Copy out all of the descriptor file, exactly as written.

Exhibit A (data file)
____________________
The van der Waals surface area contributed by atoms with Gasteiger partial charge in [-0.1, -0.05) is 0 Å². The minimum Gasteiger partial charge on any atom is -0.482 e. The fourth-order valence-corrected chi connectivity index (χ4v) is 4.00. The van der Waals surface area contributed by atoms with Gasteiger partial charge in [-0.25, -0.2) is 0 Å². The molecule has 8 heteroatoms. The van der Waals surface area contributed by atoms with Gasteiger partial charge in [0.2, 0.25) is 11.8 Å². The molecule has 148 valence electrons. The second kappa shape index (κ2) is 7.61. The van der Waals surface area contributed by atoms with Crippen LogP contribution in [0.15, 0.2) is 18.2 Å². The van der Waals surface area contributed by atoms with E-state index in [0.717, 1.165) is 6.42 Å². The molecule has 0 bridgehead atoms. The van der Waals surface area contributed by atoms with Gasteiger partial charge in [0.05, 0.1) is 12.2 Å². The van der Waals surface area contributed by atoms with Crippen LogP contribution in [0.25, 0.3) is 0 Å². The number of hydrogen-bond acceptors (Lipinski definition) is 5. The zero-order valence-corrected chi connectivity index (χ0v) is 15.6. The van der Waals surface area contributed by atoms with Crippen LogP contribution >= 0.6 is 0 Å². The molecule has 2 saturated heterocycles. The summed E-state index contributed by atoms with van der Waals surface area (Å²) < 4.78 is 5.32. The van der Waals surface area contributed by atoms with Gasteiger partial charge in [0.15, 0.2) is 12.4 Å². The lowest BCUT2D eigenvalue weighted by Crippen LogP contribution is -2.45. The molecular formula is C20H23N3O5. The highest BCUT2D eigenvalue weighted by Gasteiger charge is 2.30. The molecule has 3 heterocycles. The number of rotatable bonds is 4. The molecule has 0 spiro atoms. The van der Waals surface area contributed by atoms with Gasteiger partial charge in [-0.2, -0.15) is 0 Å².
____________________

The van der Waals surface area contributed by atoms with Gasteiger partial charge in [-0.1, -0.05) is 0 Å². The minimum Gasteiger partial charge on any atom is -0.482 e. The fourth-order valence-corrected chi connectivity index (χ4v) is 4.00. The van der Waals surface area contributed by atoms with Gasteiger partial charge in [-0.25, -0.2) is 0 Å². The molecule has 8 heteroatoms. The van der Waals surface area contributed by atoms with Gasteiger partial charge in [0.2, 0.25) is 11.8 Å². The molecule has 148 valence electrons. The second kappa shape index (κ2) is 7.61. The van der Waals surface area contributed by atoms with Crippen LogP contribution in [0.15, 0.2) is 18.2 Å². The van der Waals surface area contributed by atoms with E-state index in [0.717, 1.165) is 6.42 Å². The molecule has 0 bridgehead atoms. The van der Waals surface area contributed by atoms with Gasteiger partial charge in [0.05, 0.1) is 12.2 Å². The van der Waals surface area contributed by atoms with Crippen LogP contribution in [0.25, 0.3) is 0 Å². The number of hydrogen-bond acceptors (Lipinski definition) is 5. The zero-order valence-corrected chi connectivity index (χ0v) is 15.6. The van der Waals surface area contributed by atoms with Crippen LogP contribution >= 0.6 is 0 Å². The molecule has 2 saturated heterocycles. The summed E-state index contributed by atoms with van der Waals surface area (Å²) < 4.78 is 5.32. The van der Waals surface area contributed by atoms with Gasteiger partial charge in [0.15, 0.2) is 12.4 Å². The lowest BCUT2D eigenvalue weighted by Crippen LogP contribution is -2.45. The molecular formula is C20H23N3O5. The highest BCUT2D eigenvalue weighted by Gasteiger charge is 2.30. The molecule has 3 heterocycles. The number of rotatable bonds is 4. The molecule has 0 spiro atoms. The van der Waals surface area contributed by atoms with Gasteiger partial charge in [-0.2, -0.15) is 0 Å².